Some of my favorite jewelry have been ones which challenge the idea of what the object can be and bring it daringly to another level of potential. Although temporary, jewelry can be like a tatoo, a branding of one’s own expression and beliefs. Here are a few of my favs jewelry designers whom attempt to do so.
Artist Tom Binns has been designing, manufacturing and distributing jewelry for over twenty-five years. Binns was and remains inspired by the early twentieth century Dada movement, the main theme of which includes deliberate irrationality, anarchy, and the rejection of standard beauty and social organization.
Some of my favorite jewelry by Binns are his archival pieces, handcrafted, one-of-a-kind couture pieces which all unite elegance with anarchy. The materials used for these pieces range from anything to everything, precious and non-precious, at times featuring materials such as sea glass and reconstituted costume jewelery. These pieces for sure inspire and engage his other collections. Binns has been a pioneer and leader to some more thoughtful jewelry designers. As well as the lazy, Mr. Binns’ utterly unique jumbled clusters of gem were very much copied over and over again this past year.
As far as high-impact jewelry design goes Binn’s up there. Another recent favy has been Eddie Borgo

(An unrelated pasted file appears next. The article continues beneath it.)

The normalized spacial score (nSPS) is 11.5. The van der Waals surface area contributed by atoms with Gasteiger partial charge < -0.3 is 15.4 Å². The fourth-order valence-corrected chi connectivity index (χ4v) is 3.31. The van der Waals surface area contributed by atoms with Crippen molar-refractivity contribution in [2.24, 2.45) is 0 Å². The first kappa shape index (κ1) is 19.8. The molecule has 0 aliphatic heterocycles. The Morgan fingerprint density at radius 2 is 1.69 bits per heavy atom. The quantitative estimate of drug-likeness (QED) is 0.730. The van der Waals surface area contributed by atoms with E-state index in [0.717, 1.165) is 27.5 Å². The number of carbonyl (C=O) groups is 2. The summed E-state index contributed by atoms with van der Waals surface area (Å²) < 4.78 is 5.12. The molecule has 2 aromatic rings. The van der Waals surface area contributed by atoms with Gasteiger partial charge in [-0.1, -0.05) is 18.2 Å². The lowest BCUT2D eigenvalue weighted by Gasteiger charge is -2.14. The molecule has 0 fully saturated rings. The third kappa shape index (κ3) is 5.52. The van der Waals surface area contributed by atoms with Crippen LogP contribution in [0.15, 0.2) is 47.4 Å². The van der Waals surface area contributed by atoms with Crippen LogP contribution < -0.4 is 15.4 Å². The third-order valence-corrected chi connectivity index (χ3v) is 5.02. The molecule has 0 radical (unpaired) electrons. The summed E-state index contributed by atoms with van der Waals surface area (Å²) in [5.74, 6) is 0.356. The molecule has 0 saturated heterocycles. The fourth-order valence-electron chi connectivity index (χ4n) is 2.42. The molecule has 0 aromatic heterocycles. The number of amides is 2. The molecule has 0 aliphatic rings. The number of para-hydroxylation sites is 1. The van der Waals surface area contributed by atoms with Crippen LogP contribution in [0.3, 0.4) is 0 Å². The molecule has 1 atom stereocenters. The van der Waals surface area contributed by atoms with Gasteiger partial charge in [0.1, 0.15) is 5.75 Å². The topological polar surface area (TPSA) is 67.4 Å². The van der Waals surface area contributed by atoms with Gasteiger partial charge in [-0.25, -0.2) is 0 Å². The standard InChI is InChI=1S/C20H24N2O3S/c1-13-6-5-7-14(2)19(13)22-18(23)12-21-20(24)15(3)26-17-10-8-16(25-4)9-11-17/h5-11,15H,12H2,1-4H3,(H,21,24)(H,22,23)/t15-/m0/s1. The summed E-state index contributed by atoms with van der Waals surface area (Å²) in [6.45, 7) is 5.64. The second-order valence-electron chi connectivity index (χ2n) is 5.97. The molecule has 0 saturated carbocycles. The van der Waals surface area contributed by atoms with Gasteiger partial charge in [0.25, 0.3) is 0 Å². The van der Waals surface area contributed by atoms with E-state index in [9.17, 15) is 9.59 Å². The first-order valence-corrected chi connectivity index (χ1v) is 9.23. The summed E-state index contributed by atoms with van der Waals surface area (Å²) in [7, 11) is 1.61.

his cleaner, tougher wares offer a bold new chapter. Although his jewelry looks a little too trendy; it will be interesting to see how this designer fares in the future. He’s been one of the designers at the helm of the spikes-and-studs movement, debuting his first collection just a year ago alongside Phillip Lim. Since then, the NYC-based Borgo has skyrocketed, leading to a CFDA nomination and custom collections for Marchesa, Frank Tell, and Joseph Altuzarra . I’m a bit jealous.
I titled this post Art for Wear because I really believe in jewelry and some design objects as art. I know some disagree with me, holding onto the stance Art is Art and Design is Design. But, I believe the lines between art and design can be blurred: I’m not saying Eddie Borgo is doing this, or that Tom Binns has mastered it, but simply engaging the idea that it is possible. Murray Moss once said, ”Art was meant to be regarded, design was meant to be used. Our perception and our means of evaluating art and design have changed….The people making art and design are willfully crossing that fine line, appropriating all that they can freely grasp, and in doing so, freeing us from our simplistic, systematic way of categorizing work, and demanding of us a more complex reaction.”
If you have a chance make your way to Moss store in NYC, they have a bunch of Tom Binn’s archival work up temporarily, and it is truly magical.